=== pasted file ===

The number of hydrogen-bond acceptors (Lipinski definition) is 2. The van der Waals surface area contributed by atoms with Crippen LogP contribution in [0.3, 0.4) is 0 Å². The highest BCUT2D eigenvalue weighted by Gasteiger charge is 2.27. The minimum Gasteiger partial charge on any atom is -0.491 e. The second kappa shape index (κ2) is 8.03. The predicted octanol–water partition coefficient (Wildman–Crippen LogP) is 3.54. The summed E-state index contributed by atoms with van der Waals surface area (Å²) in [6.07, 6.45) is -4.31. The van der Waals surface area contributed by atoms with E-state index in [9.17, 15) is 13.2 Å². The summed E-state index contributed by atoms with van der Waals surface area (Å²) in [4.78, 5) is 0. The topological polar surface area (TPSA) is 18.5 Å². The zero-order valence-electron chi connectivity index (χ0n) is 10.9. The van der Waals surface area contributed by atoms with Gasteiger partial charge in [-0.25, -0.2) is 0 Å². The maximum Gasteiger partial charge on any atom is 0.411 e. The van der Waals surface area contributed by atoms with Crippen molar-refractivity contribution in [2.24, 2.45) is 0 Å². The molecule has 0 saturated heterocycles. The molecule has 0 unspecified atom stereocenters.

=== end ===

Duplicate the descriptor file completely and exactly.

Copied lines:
The number of hydrogen-bond acceptors (Lipinski definition) is 2. The van der Waals surface area contributed by atoms with Crippen LogP contribution in [0.3, 0.4) is 0 Å². The highest BCUT2D eigenvalue weighted by Gasteiger charge is 2.27. The minimum Gasteiger partial charge on any atom is -0.491 e. The second kappa shape index (κ2) is 8.03. The predicted octanol–water partition coefficient (Wildman–Crippen LogP) is 3.54. The summed E-state index contributed by atoms with van der Waals surface area (Å²) in [6.07, 6.45) is -4.31. The van der Waals surface area contributed by atoms with E-state index in [9.17, 15) is 13.2 Å². The summed E-state index contributed by atoms with van der Waals surface area (Å²) in [4.78, 5) is 0. The topological polar surface area (TPSA) is 18.5 Å². The zero-order valence-electron chi connectivity index (χ0n) is 10.9. The van der Waals surface area contributed by atoms with Gasteiger partial charge in [-0.25, -0.2) is 0 Å². The maximum Gasteiger partial charge on any atom is 0.411 e. The van der Waals surface area contributed by atoms with Crippen molar-refractivity contribution in [2.24, 2.45) is 0 Å². The molecule has 0 saturated heterocycles. The molecule has 0 unspecified atom stereocenters.